Editorial: SJC ruling shows need to reform pension law
We are troubled by the Massachusetts Supreme Judicial Court ruling this week allowing a former high school teacher in Amherst to continue collecting his state retirement benefits. Justices followed a law that demands to be changed.
The Legislature should adjust the statute so that teachers convicted of reprehensible crimes against children, even on their own time, are no longer eligible to collect a state pension.
Some conduct so violates the public interest that provisions must be fashioned to disqualify people from receiving public benefits.
This is the case of Ronald T. Garney. The former Amherst teacher pleaded guilty in December 2007 to 11 counts of purchasing and possessing child pornography, he admitted committing crimes over 12 years while teaching in Amherst. Consuming child pornography directly violates one of the duties of a teacher, to protect children, and should be sufficient cause to forfeit a public pension. The Massachusetts Teachers’ Retirement System must now resume paying Garney $2,393 per month.
Garney had worked as a Grade 9 science teacher at Amherst Regional High School from 1984 until he was arrested in November 2006, and also had coached and refereed at school sporting events. Garney resigned in December 2006 after the school district told him he would be fired for conduct unbecoming a teacher. In December 2007, Garney was sentenced to between 2½ and three years in jail, followed by probation and registration as a sex offender.
Garney, 67, began collecting benefits from the Massachusetts Teachers’ Retirement System on Aug. 22, 2007. He was paid $31,119 between his conviction four months later and early 2009, when the retirement system stopped his monthly allowance after its board determined that there was “a direct link between Mr. Garney’s employment and his possession of child pornography” in part because he sometimes used an email address provided by the state Department of Elementary and Secondary Education. When Garney took legal action to restore his pension, a district court judge ruled against him but that decision was overturned in Worcester Superior Court. The MTRS then appealed to the Supreme Judicial Court.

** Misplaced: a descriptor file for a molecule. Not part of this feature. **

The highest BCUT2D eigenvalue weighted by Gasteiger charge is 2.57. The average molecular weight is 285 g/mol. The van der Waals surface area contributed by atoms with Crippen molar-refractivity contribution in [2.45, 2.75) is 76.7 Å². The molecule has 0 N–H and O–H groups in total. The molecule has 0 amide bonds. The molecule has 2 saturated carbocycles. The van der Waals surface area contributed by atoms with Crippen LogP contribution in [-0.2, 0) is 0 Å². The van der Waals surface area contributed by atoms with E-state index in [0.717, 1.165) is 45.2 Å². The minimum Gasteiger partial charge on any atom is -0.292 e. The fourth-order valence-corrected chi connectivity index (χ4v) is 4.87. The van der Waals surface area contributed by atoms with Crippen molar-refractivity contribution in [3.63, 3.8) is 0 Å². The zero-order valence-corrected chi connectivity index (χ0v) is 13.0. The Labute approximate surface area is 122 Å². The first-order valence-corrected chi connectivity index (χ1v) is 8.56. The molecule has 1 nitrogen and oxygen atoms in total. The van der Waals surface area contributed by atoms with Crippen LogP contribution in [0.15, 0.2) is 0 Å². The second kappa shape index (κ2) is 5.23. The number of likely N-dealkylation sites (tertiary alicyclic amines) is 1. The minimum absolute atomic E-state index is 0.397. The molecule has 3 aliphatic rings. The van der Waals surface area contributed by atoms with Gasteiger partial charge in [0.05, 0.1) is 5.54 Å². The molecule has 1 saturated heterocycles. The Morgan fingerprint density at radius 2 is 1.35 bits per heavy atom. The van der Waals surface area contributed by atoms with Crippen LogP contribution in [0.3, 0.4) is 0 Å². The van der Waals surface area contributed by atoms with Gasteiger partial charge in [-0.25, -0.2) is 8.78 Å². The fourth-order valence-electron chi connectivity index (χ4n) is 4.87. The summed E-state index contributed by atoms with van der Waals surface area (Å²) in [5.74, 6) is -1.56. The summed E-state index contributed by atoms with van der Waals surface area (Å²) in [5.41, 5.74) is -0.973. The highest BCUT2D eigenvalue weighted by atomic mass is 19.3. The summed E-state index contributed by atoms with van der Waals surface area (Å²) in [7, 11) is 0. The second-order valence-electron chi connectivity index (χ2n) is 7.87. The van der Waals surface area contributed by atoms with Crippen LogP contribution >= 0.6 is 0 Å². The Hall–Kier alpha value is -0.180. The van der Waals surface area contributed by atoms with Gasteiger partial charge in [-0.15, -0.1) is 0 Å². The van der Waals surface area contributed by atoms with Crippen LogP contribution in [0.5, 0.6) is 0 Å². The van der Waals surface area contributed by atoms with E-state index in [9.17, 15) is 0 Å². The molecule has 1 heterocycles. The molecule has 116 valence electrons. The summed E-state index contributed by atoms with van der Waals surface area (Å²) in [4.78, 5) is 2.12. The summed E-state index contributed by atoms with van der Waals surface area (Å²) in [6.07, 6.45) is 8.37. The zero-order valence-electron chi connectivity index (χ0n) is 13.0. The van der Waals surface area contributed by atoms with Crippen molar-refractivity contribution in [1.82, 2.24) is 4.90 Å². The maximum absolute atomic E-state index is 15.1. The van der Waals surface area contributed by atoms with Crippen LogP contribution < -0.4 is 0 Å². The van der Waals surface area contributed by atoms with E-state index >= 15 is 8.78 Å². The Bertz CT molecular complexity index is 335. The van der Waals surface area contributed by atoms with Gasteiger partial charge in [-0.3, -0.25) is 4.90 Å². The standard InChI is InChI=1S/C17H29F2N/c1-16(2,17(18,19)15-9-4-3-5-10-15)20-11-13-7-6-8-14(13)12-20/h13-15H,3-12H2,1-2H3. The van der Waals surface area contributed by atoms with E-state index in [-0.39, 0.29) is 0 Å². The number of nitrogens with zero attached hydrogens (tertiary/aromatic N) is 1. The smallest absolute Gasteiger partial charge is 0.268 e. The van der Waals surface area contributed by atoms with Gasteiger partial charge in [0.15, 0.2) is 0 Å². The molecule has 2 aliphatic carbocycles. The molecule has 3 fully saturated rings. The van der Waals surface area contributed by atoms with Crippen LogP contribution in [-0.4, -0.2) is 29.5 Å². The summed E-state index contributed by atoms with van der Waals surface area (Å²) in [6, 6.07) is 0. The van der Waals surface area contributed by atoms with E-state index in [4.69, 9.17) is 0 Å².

In its ruling, the SJC states that while Garney’s crimes clearly made him unfit to continue teaching, they did not meet the much narrower standard requiring forfeiture of his pension. State law does not automatically end a public employee’s pension after any criminal conviction, but rather “there must be some direct connection between the criminal offense and the employee’s official capacity by way of the laws directly applicable to the public position,” the SJC ruled.
Garney viewed pornography on his home computer while off-duty and none of the 21 child victims who could be identified, ranging in age from 4 to 15, were Amherst students. Not even Garney’s use of a state-provided email address to view at least some of the pornographic websites was enough to convince the SJC that his crimes met the standard requiring forfeiture of his pension. “Garney committed his crimes outside of school, without using school resources or otherwise using his position to facilitate his crimes, and without involving students in his illicit activities,” the SJC concluded.
In supporting its reasoning, the SJC cited several other criminal cases involving municipal employees. A Maynard firefighter convicted of rape and indecent assault on several children — including two who were related to his fellow firefighters — was not required to forfeit his pension because there was no evidence that the molestations occurred while he was on duty nor did he break any laws directly related to his duties as a firefighter.
By contrast, a Boston police officer who was convicted of assault and battery with a dangerous weapon after he shot a fellow officer with his service revolver while off-duty and intoxicated did forfeit his pension. In that case, the Massachusetts Appeals Court ruled that “this violation was directly related to his position as a police officer as it demonstrated a violation of the public’s trust as well as a repudiation of his official duties.”
The Massachusetts Teachers’ Retirement System attempted to apply the same logic in Garney’s case when it argued “that because teachers are charged with the social and emotional development of children, as well as the duty to protect them, ... Garney violated the fundamental responsibility of his position when he intentionally downloaded 565 illegal images of children engaged in sexual acts and surreptitiously collected an additional 85 videos of child pornography for his personal viewing. ... his criminal conduct encouraged the exploitation of children, the very class of citizens he was charged to protect.”
The high court didn’t have the tool it needed to deny Garney a pension he should not receive, and that’s why the Legislature should act.